“Headline inflation likely printed flat m/m again (-0.01%) as energy prices continue to provide large relief. Note that our unrounded core CPI forecast at 0.18% m/m suggests larger risks for another dovish surprise to a rounded 0.1% increase,” analysts added.

How could the US Consumer Price Index report affect EUR/USD?

Investors remain optimistic about a Fed rate cut in September, but the market positioning suggests they are not fully convinced yet. Hence, a smaller-than-forecast increase in the monthly core CPI, a reading of 0.1% or smaller, could confirm a policy pivot in September. In this scenario, the US Dollar could come under selling pressure with the immediate reaction.

On the other hand, an increase of 0.3% or bigger could highlight a lack of progress in disinflation and cause market participants to reassess the probability of an interest rate reduction in September. In this case, investors could price in a widening policy gap between the European Central Bank (ECB) and the Fed, opening the door for a sharp decline in EUR/USD in the near term.

Eren Sengezer, European Session Lead Analyst at FXStreet, offers a brief technical outlook for EUR/USD and explains: “EUR/USD holds above the 100-day and the 200-day Simple Moving Averages (SMA) following the pullback seen earlier in the week, reflecting sellers’ hesitancy. Additionally, the Relative Strength Index (RSI) indicator on the daily chart holds above 50 ahead of the US inflation data, indicating a slightly bullish bias in the short term.”

“The Fibonacci 23.6% retracement level of the mid-April-June uptrend forms interim resistance at 1.0850. Once EUR/USD clears this level, it could face next resistance at 1.0900-1.0915 (psychological level, June 4 high) before targeting 1.1000. On the downside, technical sellers could take action and force EUR/USD to stretch lower if the pair drops below 1.0800 (100-day SMA, 200-day SMA) and starts using this level as resistance. In this scenario, 1.0750 (20-day SMA) could be seen as the next support before 1.0680 (Fibonacci 78.6% retracement).”

Inflation FAQs

Inflation measures the rise in the price of a representative basket of goods and services. Headline inflation is usually expressed as a percentage change on a month-on-month (MoM) and year-on-year (YoY) basis. Core inflation excludes more volatile elements such as food and fuel which can fluctuate because of geopolitical and seasonal factors. Core inflation is the figure economists focus on and is the level targeted by central banks, which are mandated to keep inflation at a manageable level, usually around 2%.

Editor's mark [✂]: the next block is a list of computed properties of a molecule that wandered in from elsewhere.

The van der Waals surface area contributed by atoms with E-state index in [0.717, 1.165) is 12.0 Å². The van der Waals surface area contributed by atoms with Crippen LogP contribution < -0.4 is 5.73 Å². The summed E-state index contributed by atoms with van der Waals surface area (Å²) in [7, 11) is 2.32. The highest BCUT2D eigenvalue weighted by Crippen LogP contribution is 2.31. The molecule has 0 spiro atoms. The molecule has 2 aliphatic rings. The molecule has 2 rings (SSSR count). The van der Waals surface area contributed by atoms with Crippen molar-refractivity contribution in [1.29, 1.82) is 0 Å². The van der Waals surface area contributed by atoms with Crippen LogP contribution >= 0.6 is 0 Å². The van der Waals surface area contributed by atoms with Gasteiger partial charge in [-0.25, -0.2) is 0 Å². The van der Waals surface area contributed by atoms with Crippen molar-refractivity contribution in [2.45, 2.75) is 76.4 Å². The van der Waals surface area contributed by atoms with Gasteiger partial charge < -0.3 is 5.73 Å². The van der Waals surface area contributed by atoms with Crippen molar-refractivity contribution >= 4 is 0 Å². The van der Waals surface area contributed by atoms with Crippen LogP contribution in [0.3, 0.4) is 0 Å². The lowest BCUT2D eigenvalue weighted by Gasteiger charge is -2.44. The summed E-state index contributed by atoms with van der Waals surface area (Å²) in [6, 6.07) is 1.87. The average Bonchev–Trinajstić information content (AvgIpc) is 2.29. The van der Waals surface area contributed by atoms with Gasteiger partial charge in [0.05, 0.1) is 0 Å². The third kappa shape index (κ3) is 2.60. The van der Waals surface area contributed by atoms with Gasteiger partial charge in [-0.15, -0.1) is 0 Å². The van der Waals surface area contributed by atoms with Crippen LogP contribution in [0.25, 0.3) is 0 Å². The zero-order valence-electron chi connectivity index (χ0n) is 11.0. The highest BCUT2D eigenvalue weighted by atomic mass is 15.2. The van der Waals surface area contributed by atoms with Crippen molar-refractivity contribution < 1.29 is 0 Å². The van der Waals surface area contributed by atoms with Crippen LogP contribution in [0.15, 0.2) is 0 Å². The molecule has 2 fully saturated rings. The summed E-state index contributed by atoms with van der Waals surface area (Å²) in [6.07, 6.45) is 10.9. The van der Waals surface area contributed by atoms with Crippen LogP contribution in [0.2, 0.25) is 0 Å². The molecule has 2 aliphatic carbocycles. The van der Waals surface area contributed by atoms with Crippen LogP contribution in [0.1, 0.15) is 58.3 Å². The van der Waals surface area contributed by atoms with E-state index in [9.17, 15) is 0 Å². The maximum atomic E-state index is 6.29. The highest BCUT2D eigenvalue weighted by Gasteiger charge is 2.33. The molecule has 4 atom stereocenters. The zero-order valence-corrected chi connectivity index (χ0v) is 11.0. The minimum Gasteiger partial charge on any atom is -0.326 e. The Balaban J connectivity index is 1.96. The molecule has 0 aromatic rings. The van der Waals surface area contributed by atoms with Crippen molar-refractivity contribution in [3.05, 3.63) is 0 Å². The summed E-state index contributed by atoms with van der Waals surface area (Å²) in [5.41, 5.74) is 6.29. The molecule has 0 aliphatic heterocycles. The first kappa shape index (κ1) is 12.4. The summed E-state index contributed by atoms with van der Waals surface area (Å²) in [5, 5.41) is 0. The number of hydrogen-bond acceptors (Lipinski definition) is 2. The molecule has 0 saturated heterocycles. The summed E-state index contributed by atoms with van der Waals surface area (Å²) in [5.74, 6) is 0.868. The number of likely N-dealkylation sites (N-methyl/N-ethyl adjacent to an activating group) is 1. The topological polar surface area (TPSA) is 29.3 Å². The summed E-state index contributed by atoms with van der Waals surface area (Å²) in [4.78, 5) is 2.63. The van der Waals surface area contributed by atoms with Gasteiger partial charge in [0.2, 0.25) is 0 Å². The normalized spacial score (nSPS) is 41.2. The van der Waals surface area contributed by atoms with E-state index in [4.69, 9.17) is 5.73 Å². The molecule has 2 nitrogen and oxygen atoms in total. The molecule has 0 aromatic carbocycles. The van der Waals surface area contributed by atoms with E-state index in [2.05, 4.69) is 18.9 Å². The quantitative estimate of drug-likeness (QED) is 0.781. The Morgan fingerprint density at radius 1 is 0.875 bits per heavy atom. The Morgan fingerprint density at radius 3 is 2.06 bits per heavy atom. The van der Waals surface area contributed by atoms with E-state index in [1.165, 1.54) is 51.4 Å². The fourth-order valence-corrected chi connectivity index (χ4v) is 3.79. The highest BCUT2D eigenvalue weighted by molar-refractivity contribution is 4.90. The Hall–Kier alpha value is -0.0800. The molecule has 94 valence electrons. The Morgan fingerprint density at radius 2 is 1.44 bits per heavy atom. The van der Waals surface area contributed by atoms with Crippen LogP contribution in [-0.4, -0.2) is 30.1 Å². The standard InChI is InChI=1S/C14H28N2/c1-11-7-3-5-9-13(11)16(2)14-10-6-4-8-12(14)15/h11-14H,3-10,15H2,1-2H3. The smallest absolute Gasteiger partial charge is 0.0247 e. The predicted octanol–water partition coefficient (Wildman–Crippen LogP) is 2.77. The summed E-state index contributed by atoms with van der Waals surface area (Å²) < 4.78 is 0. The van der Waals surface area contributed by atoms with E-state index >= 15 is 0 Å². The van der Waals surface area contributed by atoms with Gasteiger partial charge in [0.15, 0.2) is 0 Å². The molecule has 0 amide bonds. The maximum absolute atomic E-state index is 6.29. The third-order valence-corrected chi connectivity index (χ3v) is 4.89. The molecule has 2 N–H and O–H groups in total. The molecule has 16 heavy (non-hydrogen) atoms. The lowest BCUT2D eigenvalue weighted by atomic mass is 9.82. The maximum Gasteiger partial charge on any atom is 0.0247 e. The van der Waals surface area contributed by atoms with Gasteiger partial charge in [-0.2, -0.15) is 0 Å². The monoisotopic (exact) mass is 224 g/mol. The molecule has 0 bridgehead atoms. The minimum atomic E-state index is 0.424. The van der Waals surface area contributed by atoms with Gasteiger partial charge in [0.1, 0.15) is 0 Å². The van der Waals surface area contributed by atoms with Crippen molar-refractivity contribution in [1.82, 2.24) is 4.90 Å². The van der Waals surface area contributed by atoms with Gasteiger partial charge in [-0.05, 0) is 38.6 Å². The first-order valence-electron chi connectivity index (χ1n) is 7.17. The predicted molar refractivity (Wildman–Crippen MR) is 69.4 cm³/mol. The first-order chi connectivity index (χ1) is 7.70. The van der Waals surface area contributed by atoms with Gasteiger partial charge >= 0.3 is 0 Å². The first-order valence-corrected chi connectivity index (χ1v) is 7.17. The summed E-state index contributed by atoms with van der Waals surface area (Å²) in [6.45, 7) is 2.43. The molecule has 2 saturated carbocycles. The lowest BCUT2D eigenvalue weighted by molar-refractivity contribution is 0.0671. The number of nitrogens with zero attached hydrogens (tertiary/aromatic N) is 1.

The Consumer Price Index (CPI) measures the change in prices of a basket of goods and services over a period of time. It is usually expressed as a percentage change on a month-on-month (MoM) and year-on-year (YoY) basis. Core CPI is the figure targeted by central banks as it excludes volatile food and fuel inputs. When Core CPI rises above 2% it usually results in higher interest rates and vice versa when it falls below 2%. Since higher interest rates are positive for a currency, higher inflation usually results in a stronger currency. The opposite is true when inflation falls.

Although it may seem counter-intuitive, high inflation in a country pushes up the value of its currency and vice versa for lower inflation. This is because the central bank will normally raise interest rates to combat the higher inflation, which attract more global capital inflows from investors looking for a lucrative place to park their money.

Formerly, Gold was the asset investors turned to in times of high inflation because it preserved its value, and whilst investors will often still buy Gold for its safe-haven properties in times of extreme market turmoil, this is not the case most of the time. This is because when inflation is high, central banks will put up interest rates to combat it. Higher interest rates are negative for Gold because they increase the opportunity-cost of holding Gold vis-a-vis an interest-bearing asset or placing the money in a cash deposit account. On the flipside, lower inflation tends to be positive for Gold as it brings interest rates down, making the bright metal a more viable investment alternative.